HAVANA (Reuters) - The value of U.S. agricultural sales to Cuba soared 61 percent in 2008 to $710 million, a record amount since American producers began exporting to Cuba under a 2001 amendment to the U.S. trade embargo against the communist-run island, a U.S. trade council said on Wednesday.
The booming sales, up from $437.5 million in 2007, made Cuba the United States’ 29th largest agricultural export market.
It was the 37th largest market in 2007, said the U.S.-Cuba Trade and Economic Council, which monitors trade with Cuba.
The group said in a statement that the increased sales were due mainly to higher food prices, with increased volume in some products. U.S. policy requires that the goods be purchased in cash.
Cuba has said it imported more food in 2008 due to crop damage from three hurricanes that battered the island last year and paid more for what it bought due to rising fuel and commodity prices worldwide.
Its primary U.S. purchases included corn, wheat, chicken and soybean products, the council said.
The United States was Cuba’s 5th largest trading partner in 2007, the last year for which Cuban data are available.
Congressional lobbyists working to further open trade with Cuba point to the food sales as an indicator of broader potential at a time when the U.S. economy is struggling.
The 47-year-old trade embargo was tightened under President George W. Bush, but his successor, President Barack Obama, has said he would ease it by lifting restrictions on Cuban-Americans traveling to Cuba and the amount of money they can send to Cuban relatives.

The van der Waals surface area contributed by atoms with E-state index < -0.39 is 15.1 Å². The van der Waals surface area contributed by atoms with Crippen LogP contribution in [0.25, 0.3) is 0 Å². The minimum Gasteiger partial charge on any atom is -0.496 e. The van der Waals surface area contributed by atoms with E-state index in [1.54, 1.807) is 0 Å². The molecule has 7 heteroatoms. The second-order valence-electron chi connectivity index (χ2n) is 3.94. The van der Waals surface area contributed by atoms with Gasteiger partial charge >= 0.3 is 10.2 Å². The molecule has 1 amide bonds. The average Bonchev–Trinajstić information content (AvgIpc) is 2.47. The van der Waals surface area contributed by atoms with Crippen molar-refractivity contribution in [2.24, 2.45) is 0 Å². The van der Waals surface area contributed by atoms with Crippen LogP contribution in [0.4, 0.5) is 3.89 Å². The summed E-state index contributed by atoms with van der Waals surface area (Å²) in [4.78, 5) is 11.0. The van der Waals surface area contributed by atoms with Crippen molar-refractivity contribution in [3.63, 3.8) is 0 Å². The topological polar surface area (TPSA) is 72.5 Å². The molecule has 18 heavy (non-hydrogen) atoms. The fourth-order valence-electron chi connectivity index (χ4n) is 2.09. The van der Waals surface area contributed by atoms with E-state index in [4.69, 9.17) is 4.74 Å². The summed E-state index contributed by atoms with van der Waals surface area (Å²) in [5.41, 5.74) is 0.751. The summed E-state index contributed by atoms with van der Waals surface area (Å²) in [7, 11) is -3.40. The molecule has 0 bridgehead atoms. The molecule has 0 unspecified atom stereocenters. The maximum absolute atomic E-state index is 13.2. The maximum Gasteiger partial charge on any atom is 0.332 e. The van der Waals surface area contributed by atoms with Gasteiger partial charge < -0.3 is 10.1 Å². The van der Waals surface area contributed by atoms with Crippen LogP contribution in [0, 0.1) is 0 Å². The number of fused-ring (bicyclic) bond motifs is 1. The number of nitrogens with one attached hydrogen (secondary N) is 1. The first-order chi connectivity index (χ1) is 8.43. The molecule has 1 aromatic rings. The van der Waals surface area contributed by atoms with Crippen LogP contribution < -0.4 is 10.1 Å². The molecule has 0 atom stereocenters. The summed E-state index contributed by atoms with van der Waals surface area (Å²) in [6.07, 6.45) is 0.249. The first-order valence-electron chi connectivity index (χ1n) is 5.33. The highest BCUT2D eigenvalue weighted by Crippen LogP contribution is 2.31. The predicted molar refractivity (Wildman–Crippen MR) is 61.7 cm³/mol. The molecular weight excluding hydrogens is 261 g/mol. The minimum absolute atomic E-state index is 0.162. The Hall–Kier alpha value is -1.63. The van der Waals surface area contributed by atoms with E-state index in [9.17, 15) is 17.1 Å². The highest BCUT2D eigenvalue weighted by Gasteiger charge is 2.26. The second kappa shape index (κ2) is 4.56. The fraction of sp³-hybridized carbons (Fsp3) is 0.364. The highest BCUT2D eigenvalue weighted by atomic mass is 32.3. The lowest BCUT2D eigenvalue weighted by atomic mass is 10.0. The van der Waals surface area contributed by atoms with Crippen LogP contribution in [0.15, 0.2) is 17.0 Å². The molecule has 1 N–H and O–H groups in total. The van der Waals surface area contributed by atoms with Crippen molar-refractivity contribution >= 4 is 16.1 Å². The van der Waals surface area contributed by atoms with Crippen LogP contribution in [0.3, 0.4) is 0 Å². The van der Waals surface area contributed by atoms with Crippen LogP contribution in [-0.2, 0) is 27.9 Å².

Obama has said he would maintain the embargo unless Cuba changes its political and human rights policies.
Trade Council senior policy advisor John Kavulich told Reuters that pressure to ease the embargo could increase if Cuba sales continue to be strong.
“If Cuba continues to increase its purchases of food and agricultural products in 2009, and the U.S. economy continues to be problematic, President Obama will receive bipartisan pressures from members of Congress and from state governors to use executive orders as a means of providing greater export opportunities,” he said.
A bill lifting all travel restrictions to the communist-run island was introduced this week, and another allowing Cuba to access U.S. banks to buy U.S. food will be introduced soon, congressional sources said.
Kavulich said the fate of any legislation to put more holes in the embargo will depend in part on how Cuba “relates to its citizens and how it relates to other countries, particularly Venezuela, China, Russia and Iran.”
Cuban President Raul Castro has on several occasions indicated his interest in talks with the United States, but said they must held with no pre-conditions on Cuba.
Editing by Jeff Franks and Cynthia Osterman